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Neuroscience. 2017 Jan 26;341:9-17. doi: 10.1016/j.neuroscience.2016.11.010. Epub 2016 Nov 17.

Interaction between DRD2 variation and sound environment on mood and emotion-related brain activity.

Author information

  • 1Cognitive Brain Research Unit, Institute of Behavioral Science, University of Helsinki, Helsinki, Finland; Department of Basic Medical Sciences, Neuroscience, and Sense Organs, University of Bari "Aldo Moro", Bari, Italy.
  • 2Department of Basic Medical Sciences, Neuroscience, and Sense Organs, University of Bari "Aldo Moro", Bari, Italy; Center for Music in the Brain (MIB), Department of Clinical Medicine, Aarhus University & Royal Academy of Music Aarhus/Aalborg, Aarhus, Denmark.
  • 3Department of Basic Medical Sciences, Neuroscience, and Sense Organs, University of Bari "Aldo Moro", Bari, Italy.
  • 4Department of Basic Medical Sciences, Neuroscience, and Sense Organs, University of Bari "Aldo Moro", Bari, Italy; Department of Education Science, Psychology and Communication Science, University of Bari "Aldo Moro", Bari, Italy.
  • 5The Research Clinic for Functional Disorders and Psychosomatics, Aarhus University, Aarhus, Denmark.
  • 6Cognitive Brain Research Unit, Institute of Behavioral Science, University of Helsinki, Helsinki, Finland; Center for Music in the Brain (MIB), Department of Clinical Medicine, Aarhus University & Royal Academy of Music Aarhus/Aalborg, Aarhus, Denmark. Electronic address: elvira.brattico@clin.au.dk.

Abstract

Sounds, like music and noise, are capable of reliably affecting individuals' mood and emotions. However, these effects are highly variable across individuals. A putative source of variability is genetic background. Here we explored the interaction between a functional polymorphism of the dopamine D2 receptor gene (DRD2 rs1076560, G>T, previously associated with the relative expression of D2S/L isoforms) and sound environment on mood and emotion-related brain activity. Thirty-eight healthy subjects were genotyped for DRD2 rs1076560 (G/G=26; G/T=12) and underwent functional magnetic resonance imaging (fMRI) during performance of an implicit emotion-processing task while listening to music or noise. Individual variation in mood induction was assessed before and after the task. Results showed mood improvement after music exposure in DRD2GG subjects and mood deterioration after noise exposure in GT subjects. Moreover, the music, as opposed to noise environment, decreased the striatal activity of GT subjects as well as the prefrontal activity of GG subjects while processing emotional faces. These findings suggest that genetic variability of dopamine receptors affects sound environment modulations of mood and emotion processing.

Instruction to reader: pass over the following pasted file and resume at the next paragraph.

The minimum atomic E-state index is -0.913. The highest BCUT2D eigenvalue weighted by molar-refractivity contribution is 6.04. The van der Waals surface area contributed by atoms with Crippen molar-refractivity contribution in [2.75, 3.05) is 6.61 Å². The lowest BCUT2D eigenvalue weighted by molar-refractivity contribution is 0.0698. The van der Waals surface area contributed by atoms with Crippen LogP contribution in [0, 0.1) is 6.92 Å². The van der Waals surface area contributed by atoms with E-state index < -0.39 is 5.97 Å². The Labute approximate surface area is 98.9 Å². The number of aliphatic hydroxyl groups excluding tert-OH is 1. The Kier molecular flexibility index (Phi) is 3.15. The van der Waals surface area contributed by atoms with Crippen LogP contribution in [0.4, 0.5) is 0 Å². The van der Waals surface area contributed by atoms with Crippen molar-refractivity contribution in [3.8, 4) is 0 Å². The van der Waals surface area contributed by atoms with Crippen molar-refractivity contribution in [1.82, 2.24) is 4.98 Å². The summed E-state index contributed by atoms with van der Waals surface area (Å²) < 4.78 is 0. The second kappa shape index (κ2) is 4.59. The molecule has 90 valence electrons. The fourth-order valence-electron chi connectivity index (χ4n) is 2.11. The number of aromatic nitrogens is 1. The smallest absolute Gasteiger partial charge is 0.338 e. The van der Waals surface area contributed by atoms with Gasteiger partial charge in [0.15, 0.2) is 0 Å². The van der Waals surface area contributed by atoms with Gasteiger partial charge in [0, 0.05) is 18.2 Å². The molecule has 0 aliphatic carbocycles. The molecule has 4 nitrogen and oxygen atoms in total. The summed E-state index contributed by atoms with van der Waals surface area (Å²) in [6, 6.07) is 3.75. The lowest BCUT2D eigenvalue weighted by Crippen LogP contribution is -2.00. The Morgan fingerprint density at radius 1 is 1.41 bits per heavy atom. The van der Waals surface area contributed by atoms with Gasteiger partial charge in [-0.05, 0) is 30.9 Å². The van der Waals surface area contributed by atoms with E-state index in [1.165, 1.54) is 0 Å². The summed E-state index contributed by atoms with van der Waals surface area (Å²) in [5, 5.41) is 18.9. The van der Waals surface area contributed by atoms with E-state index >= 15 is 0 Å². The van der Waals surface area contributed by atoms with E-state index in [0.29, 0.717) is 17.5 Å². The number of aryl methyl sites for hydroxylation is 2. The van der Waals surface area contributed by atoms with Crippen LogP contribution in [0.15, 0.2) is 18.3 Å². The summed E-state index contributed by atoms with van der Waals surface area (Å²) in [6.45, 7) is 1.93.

KEYWORDS:

dopamine; fMRI; inferior frontal gyrus; music; striatum/nucleus accumbens

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